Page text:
Environmental -- 2017

California Chamber of Commerce v. California Air Resources Board   (Cal. Ct. App.)

Challenging CARB cap-and-trade auction allowance revenues

In November, 2013, a California judge ruled that the California Air Resources Board (CARB) has the discretion to raise revenues by auctioning and selling allowances under the state's greenhouse gas cap-and-trade program. The NAM had intervened in this suit to bring to the court's attention the extraordinary revenues generated by the auction and reserve sale provisions adopted by the CARB, which we said were far beyond what the law required for administering the program. We also argued that the fees constituted a new tax that must be approved by the legislature, an issue that the judge considered a close call.

On March 7, 2014, the NAM appealed the case to an intermediate California appeals court. Our opening brief was filed Oct. 20, 2014, and our reply brief on May 4, 2015, making these same arguments.

We argued that AB 32 does not authorize the Board to generate billions of dollars in revenues over and above the regulatory fees separately authorized to implement and enforce the law. These revenues are the largest of any environmental program in the United States. Moreover, the revenues vastly exceed the amount necessary to implement AB 32, which is already full funded through a separate statutory provision expressly authorizing the collection of regulatory fees. There has been no showing that those revenues have a reasonable relationship to the regulatory burden imposed on manufacturers, and the funds have been set aside to fund programs that have not yet been identified.

Moreover, if raising such large sums through auctions and reserve sales is authorized, then that revenue-raising authority is a tax that violates the California Constitution because the law was not adopted by a two-thirds majority of the legislature.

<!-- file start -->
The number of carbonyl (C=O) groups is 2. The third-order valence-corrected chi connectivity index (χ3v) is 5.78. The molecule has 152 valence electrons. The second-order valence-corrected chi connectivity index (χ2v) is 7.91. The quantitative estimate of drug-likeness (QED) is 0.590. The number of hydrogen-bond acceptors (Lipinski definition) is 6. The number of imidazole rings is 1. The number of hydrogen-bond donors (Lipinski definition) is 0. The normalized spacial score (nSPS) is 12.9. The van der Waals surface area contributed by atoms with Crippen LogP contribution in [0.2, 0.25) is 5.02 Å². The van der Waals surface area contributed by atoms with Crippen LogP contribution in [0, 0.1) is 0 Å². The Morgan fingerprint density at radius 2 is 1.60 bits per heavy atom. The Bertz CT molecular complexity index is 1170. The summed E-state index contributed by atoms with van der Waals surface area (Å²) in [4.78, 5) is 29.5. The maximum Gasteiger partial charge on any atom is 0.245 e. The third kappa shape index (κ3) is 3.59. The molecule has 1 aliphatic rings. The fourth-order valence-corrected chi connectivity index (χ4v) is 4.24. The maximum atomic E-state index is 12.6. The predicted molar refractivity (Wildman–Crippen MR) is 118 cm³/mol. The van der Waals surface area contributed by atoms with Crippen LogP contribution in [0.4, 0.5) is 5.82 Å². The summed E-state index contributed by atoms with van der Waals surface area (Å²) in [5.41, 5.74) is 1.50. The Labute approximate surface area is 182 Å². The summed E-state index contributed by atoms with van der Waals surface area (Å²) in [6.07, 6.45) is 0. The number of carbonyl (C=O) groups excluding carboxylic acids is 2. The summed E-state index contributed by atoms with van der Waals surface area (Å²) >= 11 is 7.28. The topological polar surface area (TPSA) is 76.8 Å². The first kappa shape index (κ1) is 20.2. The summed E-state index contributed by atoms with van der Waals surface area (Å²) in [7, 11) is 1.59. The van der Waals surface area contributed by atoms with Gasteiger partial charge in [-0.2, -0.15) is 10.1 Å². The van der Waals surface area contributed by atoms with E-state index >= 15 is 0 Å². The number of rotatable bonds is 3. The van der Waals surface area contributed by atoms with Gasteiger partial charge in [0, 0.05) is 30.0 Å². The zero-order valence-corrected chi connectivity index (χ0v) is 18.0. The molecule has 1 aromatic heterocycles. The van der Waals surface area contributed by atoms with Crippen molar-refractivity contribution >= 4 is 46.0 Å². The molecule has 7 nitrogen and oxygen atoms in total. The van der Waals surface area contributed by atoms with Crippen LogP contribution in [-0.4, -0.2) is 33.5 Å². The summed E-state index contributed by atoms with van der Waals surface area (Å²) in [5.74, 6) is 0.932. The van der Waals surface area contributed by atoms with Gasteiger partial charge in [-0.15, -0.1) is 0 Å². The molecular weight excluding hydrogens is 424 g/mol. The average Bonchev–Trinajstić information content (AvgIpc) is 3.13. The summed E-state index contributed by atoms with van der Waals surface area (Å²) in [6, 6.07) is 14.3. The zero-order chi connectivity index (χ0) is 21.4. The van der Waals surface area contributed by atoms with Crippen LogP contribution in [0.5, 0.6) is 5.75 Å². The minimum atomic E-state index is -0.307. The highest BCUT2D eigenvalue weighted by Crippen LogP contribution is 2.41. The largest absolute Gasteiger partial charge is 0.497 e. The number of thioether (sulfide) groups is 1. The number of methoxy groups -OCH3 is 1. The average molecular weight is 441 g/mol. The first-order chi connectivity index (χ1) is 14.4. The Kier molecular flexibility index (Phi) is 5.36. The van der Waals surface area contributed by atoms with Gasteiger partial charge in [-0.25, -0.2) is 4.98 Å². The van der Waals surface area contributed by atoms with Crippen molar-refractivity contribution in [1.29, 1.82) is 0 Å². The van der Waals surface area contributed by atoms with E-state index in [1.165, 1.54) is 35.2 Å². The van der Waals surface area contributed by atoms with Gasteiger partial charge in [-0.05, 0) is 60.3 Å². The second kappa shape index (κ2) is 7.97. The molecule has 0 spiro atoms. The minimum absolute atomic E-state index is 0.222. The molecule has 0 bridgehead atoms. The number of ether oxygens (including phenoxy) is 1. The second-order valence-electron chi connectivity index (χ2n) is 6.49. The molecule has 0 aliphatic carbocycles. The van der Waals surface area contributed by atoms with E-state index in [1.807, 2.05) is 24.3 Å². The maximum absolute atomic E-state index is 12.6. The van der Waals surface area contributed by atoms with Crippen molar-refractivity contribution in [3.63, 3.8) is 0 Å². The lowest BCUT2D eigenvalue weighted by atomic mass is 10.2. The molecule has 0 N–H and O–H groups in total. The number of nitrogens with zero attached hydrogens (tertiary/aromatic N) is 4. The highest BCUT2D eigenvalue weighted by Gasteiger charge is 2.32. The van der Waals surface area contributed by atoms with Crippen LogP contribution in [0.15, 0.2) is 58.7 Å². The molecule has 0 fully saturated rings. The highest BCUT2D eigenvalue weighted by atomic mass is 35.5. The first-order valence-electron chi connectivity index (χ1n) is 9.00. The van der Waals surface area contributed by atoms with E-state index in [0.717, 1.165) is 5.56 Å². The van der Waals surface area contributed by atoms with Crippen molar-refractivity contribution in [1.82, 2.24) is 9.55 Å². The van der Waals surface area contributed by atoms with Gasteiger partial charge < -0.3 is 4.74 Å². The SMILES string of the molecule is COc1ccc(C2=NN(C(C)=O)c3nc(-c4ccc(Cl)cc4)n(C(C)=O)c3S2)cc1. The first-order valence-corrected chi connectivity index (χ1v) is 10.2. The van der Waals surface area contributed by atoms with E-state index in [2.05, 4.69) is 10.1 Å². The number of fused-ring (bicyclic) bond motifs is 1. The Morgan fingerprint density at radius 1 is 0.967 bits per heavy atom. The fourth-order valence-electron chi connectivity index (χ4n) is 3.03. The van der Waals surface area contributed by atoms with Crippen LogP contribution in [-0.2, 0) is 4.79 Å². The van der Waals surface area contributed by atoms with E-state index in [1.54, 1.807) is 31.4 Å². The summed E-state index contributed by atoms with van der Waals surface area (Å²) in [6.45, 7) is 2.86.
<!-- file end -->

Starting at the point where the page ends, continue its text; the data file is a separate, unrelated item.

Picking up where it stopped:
On its own initiative, the appellate court issued a set of questions to the parties in preparation for upcoming oral arguments. The NAM filed a supplemental brief in May arguing that (1) allowances are taxes, not property rights, (2) there is no relationship between environmental impacts and the billions of dollars in excess revenue generated by the auctions and reserve sales, (3)allowance charges are not development fees, (4) they cannot be upheld on the ground that they confer the "privilege to pollute," (5) fees generated in excess of the amount needed to run the program are taxes, (6) the purchase of allowances is not in any practical sense voluntary, and (7) the relief that should be granted is elimination of the tax. Oral arguments in the case were held on Jan. 24, 2017.

On April 6, 2017, the Court decided 2 to 1 to uphold the allowance auction system. The majority felt that AB32 authorized the State Air Resources Board to adopt the cap-and-trade system, and left the development of the details to the Board. It also found that the money paid by companies that buy allowances in the auction do not constitute a tax because, unlike a tax, (1) they are not compulsory, and (2) purchasers receive something of value in return. Click here for a summary of the trial court proceedings.

Related Documents:
NAM supplemental brief  (May 23, 2016)
NAM reply brief  (May 4, 2015)
NAM's opening brief  (October 20, 2014)


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